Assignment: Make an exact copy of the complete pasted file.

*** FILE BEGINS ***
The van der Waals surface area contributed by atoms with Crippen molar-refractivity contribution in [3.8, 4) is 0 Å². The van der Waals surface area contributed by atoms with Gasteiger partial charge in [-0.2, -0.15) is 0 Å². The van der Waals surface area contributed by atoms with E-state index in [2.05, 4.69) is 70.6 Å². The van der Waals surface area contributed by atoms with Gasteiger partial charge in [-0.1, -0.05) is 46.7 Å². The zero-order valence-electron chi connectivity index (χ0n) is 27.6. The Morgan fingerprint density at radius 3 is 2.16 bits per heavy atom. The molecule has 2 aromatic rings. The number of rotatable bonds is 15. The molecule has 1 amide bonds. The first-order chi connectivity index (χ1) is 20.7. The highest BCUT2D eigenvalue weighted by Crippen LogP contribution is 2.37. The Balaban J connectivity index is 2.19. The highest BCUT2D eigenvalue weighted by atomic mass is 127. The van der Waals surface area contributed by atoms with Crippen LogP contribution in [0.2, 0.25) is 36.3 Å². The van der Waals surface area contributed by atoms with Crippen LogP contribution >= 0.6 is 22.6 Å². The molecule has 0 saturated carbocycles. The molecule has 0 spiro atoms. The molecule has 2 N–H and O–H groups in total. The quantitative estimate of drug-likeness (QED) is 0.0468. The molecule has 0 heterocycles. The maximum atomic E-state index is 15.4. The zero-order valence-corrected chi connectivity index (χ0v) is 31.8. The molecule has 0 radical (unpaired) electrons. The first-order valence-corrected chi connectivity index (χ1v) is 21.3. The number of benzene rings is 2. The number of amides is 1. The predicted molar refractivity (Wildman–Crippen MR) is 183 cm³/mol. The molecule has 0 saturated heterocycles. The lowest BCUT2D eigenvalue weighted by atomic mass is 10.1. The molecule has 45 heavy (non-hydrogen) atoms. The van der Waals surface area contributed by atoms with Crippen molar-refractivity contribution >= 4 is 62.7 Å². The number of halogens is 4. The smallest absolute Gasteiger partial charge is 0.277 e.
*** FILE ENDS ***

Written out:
The van der Waals surface area contributed by atoms with Crippen molar-refractivity contribution in [3.8, 4) is 0 Å². The van der Waals surface area contributed by atoms with Gasteiger partial charge in [-0.2, -0.15) is 0 Å². The van der Waals surface area contributed by atoms with E-state index in [2.05, 4.69) is 70.6 Å². The van der Waals surface area contributed by atoms with Gasteiger partial charge in [-0.1, -0.05) is 46.7 Å². The zero-order valence-electron chi connectivity index (χ0n) is 27.6. The Morgan fingerprint density at radius 3 is 2.16 bits per heavy atom. The molecule has 2 aromatic rings. The number of rotatable bonds is 15. The molecule has 1 amide bonds. The first-order chi connectivity index (χ1) is 20.7. The highest BCUT2D eigenvalue weighted by Crippen LogP contribution is 2.37. The Balaban J connectivity index is 2.19. The highest BCUT2D eigenvalue weighted by atomic mass is 127. The van der Waals surface area contributed by atoms with Crippen LogP contribution in [0.2, 0.25) is 36.3 Å². The van der Waals surface area contributed by atoms with Crippen LogP contribution >= 0.6 is 22.6 Å². The molecule has 0 saturated carbocycles. The molecule has 0 spiro atoms. The molecule has 2 N–H and O–H groups in total. The quantitative estimate of drug-likeness (QED) is 0.0468. The molecule has 0 heterocycles. The maximum atomic E-state index is 15.4. The zero-order valence-corrected chi connectivity index (χ0v) is 31.8. The molecule has 0 radical (unpaired) electrons. The first-order valence-corrected chi connectivity index (χ1v) is 21.3. The number of benzene rings is 2. The number of amides is 1. The predicted molar refractivity (Wildman–Crippen MR) is 183 cm³/mol. The molecule has 0 saturated heterocycles. The lowest BCUT2D eigenvalue weighted by atomic mass is 10.1. The molecule has 45 heavy (non-hydrogen) atoms. The van der Waals surface area contributed by atoms with Crippen molar-refractivity contribution >= 4 is 62.7 Å². The number of halogens is 4. The smallest absolute Gasteiger partial charge is 0.277 e.